Edited by Stephen E. Abram and J. David Haddox. Philadelphia, Lippincott Williams & Wilkins, 1999. Pages: 480. Price: $45.00.
This is a multiauthored manual (32 contributors plus editors), containing six sections plus appendices. Chapters, 40 in total, ranging in length from 2 to 12 pages, divide each section.
It is a practical, portable guide for the treatment of chronic pain. As well-explained in the preface to the first edition, the manual per se is not a definitive reference because it contains limited information about the pathophysiology of the common and rare painful disorders presented, and it does not detail the technical aspects of treatment. However, the book does provide the experience and likelihood that a particular modality of assessment or treatment will be beneficial. The book focuses on the priority of a multimodal approach for pain treatment because the practitioner who applies a single modality to the entire range of pain conditions costs his or her patients and society financially and in personal suffering.
Part I, the introduction, includes the subjects Pain Clinic Organization and Staffing, Pain Pathways and Mechanisms, and Pain: The Patient’s Perspective in three chapters. Part II discusses Patient Assessment, including collection of data, physical and psychologic assessment, and, finally, diagnostic and prognostic nerve blocks. Part III focuses on different treatment methods, including pain rehabilitation programs, intrathecal drug administration, local anesthetics, opioids, and alternative treatment, such as electrical stimulation of the nervous system. Adjuvant drugs are well-presented in a two-page table. The management of the most common pain disorders, such as back pain, myofascial pain, complex regional pain syndromes, sympathetically maintained pain, acute herpes zoster, neuropathies, facial pain, headache, chronic pelvic pain, central pain syndromes, chronic pain in children, and substance abuse, are described in part IV. Part V discusses information about cancer pain, palliative care, radiation therapy, neurolytic blocks, and the psychologic assessment. Part VI discusses sympathetic blocks, epidural steroids injections, peripheral nerve blocks, and head and neck blocks. It contains a reasonable amount of figures to help the reader. Finally, the appendices are short but useful and interesting.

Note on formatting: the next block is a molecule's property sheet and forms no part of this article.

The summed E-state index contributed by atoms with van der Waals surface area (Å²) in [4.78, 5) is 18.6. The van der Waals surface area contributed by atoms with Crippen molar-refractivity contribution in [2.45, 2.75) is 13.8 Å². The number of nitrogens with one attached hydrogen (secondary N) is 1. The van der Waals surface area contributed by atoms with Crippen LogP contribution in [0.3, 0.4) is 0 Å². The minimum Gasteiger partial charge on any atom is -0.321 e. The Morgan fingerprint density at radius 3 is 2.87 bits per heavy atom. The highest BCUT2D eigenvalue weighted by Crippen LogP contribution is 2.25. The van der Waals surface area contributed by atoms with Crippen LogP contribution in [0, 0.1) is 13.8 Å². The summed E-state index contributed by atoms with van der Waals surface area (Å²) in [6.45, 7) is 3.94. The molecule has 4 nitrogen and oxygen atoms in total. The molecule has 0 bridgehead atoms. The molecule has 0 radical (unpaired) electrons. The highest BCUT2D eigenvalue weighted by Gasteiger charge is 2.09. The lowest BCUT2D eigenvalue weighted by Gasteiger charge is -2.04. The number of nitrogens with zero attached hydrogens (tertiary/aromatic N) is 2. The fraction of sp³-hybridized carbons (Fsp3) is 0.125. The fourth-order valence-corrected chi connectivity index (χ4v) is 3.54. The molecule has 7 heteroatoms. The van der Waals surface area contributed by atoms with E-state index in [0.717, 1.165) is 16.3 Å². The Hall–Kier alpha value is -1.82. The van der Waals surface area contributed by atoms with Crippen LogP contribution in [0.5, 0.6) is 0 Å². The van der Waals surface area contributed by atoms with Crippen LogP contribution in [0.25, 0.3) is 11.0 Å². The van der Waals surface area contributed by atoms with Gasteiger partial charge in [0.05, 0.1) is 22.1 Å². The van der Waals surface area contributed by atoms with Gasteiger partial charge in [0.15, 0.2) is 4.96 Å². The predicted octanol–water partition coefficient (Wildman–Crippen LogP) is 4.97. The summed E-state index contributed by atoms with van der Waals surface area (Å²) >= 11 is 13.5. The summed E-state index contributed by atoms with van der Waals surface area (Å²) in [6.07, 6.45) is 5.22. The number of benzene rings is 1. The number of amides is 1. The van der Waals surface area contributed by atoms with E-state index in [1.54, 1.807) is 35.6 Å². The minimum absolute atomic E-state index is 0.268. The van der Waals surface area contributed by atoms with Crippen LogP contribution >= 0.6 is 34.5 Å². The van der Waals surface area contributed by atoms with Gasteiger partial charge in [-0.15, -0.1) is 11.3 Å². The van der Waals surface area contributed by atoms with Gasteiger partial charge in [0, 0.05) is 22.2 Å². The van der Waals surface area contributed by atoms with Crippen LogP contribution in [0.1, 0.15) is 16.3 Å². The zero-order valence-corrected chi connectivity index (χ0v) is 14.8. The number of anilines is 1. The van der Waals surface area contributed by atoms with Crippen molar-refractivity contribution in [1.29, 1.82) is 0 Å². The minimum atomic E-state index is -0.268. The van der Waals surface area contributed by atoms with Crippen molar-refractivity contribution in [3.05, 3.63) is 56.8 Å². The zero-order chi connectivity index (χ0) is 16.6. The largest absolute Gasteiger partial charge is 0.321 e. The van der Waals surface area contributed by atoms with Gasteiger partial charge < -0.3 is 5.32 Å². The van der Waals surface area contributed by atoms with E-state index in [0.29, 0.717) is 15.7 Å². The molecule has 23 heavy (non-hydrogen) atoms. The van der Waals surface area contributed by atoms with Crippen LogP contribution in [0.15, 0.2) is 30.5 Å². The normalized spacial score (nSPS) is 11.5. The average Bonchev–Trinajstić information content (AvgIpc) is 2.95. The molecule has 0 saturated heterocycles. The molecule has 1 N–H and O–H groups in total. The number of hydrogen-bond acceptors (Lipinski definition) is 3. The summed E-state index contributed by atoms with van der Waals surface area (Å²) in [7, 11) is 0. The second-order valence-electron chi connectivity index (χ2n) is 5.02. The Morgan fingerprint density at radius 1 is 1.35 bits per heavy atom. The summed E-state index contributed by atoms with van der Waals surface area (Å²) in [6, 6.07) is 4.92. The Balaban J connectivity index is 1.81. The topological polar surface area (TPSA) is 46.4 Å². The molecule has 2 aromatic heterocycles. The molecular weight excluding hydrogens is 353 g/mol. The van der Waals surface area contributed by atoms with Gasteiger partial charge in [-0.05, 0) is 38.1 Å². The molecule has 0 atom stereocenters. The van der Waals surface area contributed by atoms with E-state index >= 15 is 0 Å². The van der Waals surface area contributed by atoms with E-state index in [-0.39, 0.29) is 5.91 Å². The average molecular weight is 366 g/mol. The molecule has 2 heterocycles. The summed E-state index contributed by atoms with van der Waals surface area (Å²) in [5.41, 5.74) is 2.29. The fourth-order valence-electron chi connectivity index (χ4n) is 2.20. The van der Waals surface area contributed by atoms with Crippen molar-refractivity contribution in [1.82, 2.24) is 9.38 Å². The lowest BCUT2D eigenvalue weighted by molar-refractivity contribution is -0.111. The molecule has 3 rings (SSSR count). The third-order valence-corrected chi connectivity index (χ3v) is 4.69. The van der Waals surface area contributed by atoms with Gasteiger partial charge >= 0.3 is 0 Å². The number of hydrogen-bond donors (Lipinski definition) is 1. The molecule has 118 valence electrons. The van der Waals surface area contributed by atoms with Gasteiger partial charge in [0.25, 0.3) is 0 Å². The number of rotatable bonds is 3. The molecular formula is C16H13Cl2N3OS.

In general, the book The Pain Clinic Manual, Second Edition describes in a short and nice way what was proposed for each chapter, showing the best individual viewpoints of each coauthor. In addition, because it provides limited information about the pathophysiology of the common and rare painful disorders presented, I advise the book for two distinct groups. The first one, those already trained in pain syndromes and treatment, will consider this book to be an excellent manual for reference; the second one, those not familiar with pain modalities and not working in clinical practice with pain, will consider the manual to be a reference text for further information for pain specialists.